Introduction: Current clinical guidelines recommend PSA testing followed by MRI and targeted biopsies to reduce overdiagnosis of prostate cancer. Access to MRI, however, can be a limited resource. Stockholm3 is a screening blood test that has been shown to reduce overdiagnosis of low-risk prostate cancers while maintaining rates of detection rates for clinically significant cancer. We aimed to compare the Stockholm3 test with systematic biopsies (blood-based strategy) to PSA testing combined with MRI (imaging-based strategy).
Methods: This is a post hoc analysis of the STHLM3-MRI trial (Nordström et al. [The Lancet Oncology, 22(9), 1240-1249 (2021)]. Men were randomized to a blood-based strategy with PSA and Stockholm3 followed by a systematic biopsy or to an imaging-based strategy with MRI and, if positive, systematic and targeted biopsies for prostate cancer screening. In this study, we used a cut-off of Stockholm3 =15%. The primary endpoint was the prevalence of clinically significant cancer (Gleason score =7) at biopsy. Secondary endpoints were clinically insignificant cancers, number of MRIs and biopsies.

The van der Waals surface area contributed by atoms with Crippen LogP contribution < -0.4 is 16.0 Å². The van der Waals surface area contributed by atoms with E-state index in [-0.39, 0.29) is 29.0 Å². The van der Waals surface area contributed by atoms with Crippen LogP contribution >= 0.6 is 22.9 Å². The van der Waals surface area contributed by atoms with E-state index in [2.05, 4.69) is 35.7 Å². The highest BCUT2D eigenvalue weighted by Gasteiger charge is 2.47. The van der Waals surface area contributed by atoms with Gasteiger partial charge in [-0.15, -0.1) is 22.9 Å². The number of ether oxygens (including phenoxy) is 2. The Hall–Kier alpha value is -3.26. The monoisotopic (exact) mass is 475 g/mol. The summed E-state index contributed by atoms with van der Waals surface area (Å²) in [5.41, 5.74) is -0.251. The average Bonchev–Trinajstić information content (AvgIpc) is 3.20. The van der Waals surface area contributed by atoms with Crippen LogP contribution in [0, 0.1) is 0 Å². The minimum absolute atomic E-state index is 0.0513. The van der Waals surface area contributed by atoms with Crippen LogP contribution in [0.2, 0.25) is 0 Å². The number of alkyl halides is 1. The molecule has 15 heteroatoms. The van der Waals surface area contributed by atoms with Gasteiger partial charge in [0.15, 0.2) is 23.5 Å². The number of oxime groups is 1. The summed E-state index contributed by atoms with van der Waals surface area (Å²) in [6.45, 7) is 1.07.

Results: Of the 12,750 men who participated, 600 of the 5134 (11.7%) men had Stockholm3 =15% in the blood-based arm, and 929 of the 7609 (12.2%) men had PSA =3 ng/ml in the imaging-based arm. Significant prostate cancer was detected in 119 men (2.3%) using the blood-based strategy and in 192 men (2.5%) using the imaging-based strategy, for a relative difference of 1.08 [95% CI, 0.87-1.34]. More biopsies, 326 (6.3%) vs. 338 (4.4%), were taken (0.70 [95% CI, 0.61-0.79]), and more insignificant prostate cancers were detected 61 (1.2%) vs. 31 (0.5%) (0.45 [95% CI, 0.31-0.66]) using the blood-based strategy compared to the imaging-based strategy.
Conclusions: The Stockholm3 test combined with systematic biopsies can detect clinically significant prostate cancers at similar rates as PSA testing combined with MRI followed by systematic and targeted biopsies. However, with a higher number of detected clinically insignificant cancers and performed biopsies, the utility of the Stockholm3 test combined with systematic biopsies would be in areas with limited access to MRIs.
Source of Funding: The Swedish Cancer Society, the Swedish Research Council, and Stockholm City Council.